So last year [Stanford law student Andrew] Bruck and about 25 other Stanford students founded Building a Better Legal Profession, which is aimed at forcing law firms to change the way they hire and promote young lawyers.

Among the students’ concerns about the legal profession’s future are inefficient work habits, widespread unhappiness, and deteriorating mental health. While ATL may contribute to the first, we hope we’re helping you fight off the latter two.
More discussion, after the jump.

double red triangle arrows Continue reading “Mo’ Money, Mo’ Problems?”

sloan.jpgAt ATL, we have a special place in our heart for the intersection of law and media. Thus, we are moved to report on the publisher of Slate, Cliff Sloan, leaving the media world to become a partner at Skadden Arps. From The Washington Post:

Slate, the daily online magazine owned by The Washington Post Co., said publisher Cliff Sloan will leave to become a partner in a law firm. John Alderman, vice president of business development at Washingtonpost.Newsweek Interactive, or WPNI, will replace Sloan on April 1, the company said. Sloan will join Skadden, Arps, Slate, Meagher & Flom.

The double Harvard grad is a member of the Elect (Stevens / OT 1985). Someone needs to update his Wikipedia page with the new gig.
There’s no announcement on the Skadden site yet, so we don’t know what his focus area will be. Maybe he’ll work to improve the Skadden website. The bright red background hurts our eyes!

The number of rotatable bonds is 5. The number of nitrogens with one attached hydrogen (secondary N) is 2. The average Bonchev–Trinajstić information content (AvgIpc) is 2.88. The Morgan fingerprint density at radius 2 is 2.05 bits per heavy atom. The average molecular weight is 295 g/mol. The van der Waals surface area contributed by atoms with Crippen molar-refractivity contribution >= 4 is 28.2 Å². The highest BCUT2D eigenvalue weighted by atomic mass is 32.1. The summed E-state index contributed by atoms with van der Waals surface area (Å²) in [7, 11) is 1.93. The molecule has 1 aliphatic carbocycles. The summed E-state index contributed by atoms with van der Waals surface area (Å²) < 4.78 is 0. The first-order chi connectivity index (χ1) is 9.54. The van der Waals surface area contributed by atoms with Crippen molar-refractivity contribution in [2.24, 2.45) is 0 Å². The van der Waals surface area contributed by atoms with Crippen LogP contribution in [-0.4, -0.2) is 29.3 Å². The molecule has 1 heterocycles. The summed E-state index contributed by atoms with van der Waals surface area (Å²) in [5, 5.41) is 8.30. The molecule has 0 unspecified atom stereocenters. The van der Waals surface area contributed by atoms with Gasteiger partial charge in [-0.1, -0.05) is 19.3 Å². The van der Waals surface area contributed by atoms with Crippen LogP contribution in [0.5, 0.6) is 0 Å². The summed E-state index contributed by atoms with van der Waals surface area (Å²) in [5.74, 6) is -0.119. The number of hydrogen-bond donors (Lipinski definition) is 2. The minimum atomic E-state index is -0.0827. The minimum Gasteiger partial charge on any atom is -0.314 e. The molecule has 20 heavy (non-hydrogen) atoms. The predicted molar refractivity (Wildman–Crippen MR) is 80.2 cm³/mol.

As for Slate, they’ve just launched Convictions, a new legal blog, with oodles of boldface legal names as contributors. We’d list some of the writers, but that would risk omitting others, and almost all of them are bigwigs of the bar or blogosphere. So just check the site out for yourself, by clicking here.
Slate Publisher to Leave for Law Firm [The Washington Post]
Slate Announces New Publisher [Business Wire]
Convictions [Slate]

AutoAdmit xoxohth Anthony Ciolli Above the Law blog.JPGBased on all the non-sequiturs appended to Non-Sequiturs, some of you clearly want to talk about the latest filings in the AutoAdmit case. So here’s an open thread for you to go wild (but not too wild).
Most people who follow the case are already up on the recent developments. But if you need background, see The Legal Satyricon. Professor Marc Randazza writes: “Excuse me while I greedily devour this slice of humble pie…. If you want to see the dumbest thing ever done in litigation, feast your eyes on this letter [PDF] that AK47 sent to the Plaintiffs’ attorneys. What a nimrod.”
AK47 Pwned [The Legal Satyricon]
Earlier: Pro Se Litigant of the Day: ‘AK47′ of AutoAdmit